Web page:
Rise about the clickbait

It’s 7 a.m. and I’ve found an article on my newsfeed. “You’ll give up on humanity when you see what Trump said,” the title reads.

The comments section is a roiling mass of angry people, hurling insults in all caps.

I don’t claim to support Trump, and there’s plenty of things he’s said that I don’t like, but I know a quote taken out-of-context when I see it.

When your message can be so easily altered with the goal of eliciting a response taking priority over education, that’s when we need to step in and educate ourselves.

Social media offers instant access to all of the world’s information, but it’s so easy to disseminate misinformation, and it’s so hard to tell the difference between what’s credible and what’s not.

I see an article shared by a friend on Facebook. “You see, this is why I hate this guy” he writes to the 20 people who’ll read his status.

Articles like these aren’t like a satire publication,  such as The Onion, where every aspect is designed in such a way that a casual glance at it on your newsfeed will reveal it isn’t serious.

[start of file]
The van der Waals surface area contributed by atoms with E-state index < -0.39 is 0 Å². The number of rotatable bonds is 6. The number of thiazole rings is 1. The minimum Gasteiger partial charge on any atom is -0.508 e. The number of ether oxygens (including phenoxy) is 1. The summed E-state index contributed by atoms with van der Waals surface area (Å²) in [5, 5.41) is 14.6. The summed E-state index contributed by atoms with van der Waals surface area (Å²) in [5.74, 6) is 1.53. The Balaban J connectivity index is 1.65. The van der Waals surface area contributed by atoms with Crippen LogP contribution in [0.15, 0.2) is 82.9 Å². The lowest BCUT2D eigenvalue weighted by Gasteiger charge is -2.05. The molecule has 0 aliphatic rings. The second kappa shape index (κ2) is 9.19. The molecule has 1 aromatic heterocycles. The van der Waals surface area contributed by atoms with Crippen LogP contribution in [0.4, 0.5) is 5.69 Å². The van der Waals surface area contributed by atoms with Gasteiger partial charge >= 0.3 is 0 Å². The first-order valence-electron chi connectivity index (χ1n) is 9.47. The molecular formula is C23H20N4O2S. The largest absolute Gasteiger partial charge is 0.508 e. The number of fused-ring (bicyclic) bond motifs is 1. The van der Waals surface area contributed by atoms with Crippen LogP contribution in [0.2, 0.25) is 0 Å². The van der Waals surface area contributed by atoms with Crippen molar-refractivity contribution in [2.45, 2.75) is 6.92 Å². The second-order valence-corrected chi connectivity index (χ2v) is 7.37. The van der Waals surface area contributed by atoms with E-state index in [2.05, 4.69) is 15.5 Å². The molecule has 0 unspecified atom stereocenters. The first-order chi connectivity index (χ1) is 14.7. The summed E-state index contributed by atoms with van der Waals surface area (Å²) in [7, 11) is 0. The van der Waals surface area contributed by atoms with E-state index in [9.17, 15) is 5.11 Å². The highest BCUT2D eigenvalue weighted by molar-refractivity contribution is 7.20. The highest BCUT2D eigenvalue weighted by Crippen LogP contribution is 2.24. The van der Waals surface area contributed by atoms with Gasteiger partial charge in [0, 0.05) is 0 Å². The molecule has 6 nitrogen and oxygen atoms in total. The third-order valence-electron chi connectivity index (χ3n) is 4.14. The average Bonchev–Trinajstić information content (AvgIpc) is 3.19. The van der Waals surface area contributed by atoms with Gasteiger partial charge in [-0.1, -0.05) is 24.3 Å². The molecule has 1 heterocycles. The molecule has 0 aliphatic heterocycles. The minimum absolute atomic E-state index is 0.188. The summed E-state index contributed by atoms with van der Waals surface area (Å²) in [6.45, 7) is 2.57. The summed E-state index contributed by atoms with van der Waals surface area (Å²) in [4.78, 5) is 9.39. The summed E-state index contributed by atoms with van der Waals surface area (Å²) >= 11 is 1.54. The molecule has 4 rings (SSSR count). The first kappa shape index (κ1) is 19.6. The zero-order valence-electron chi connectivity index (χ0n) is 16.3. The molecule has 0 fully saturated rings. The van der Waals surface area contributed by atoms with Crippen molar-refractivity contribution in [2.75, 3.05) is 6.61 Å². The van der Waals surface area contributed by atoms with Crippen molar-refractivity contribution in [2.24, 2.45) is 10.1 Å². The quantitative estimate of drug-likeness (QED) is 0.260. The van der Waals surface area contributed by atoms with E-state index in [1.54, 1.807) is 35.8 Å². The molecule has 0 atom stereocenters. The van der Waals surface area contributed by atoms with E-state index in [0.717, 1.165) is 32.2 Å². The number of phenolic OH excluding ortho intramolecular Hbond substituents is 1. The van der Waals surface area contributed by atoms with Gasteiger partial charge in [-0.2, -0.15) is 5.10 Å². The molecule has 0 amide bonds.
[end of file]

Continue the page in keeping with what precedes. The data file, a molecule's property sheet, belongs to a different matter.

When you look at an Onion article, the first thing you see is the joke.

Social media users have an obligation to research what they’re told, to examine content with the scrutiny of meeting their BFF’s significant other for the first time.

And this attitude ought to follow when we’re offline. Keep in mind that every point raised about a current event, a political topic, or a celebrity, is always going to be colored by people’s personal opinions and biases.

I have a professor who loves making jokes about Fox News during lecture, but while he clearly has his reservations about the network, he always encourages us to draw our own conclusions, rather than take his words as scripture.

It’s OK to consume these ideas from others. There’s nothing inherently wrong with taking people’s thoughts on board and shaping your own reasoning around them.

However, if it engenders a passivity toward learning and forming our own opinions on topics, then that’s where problems start to arise.

I cannot stress enough how important it is to devote oneself to researching and scrutinizing everything we’re told, and to think for ourselves.

Literally, never stop educating yourselves and rise above the clickbait.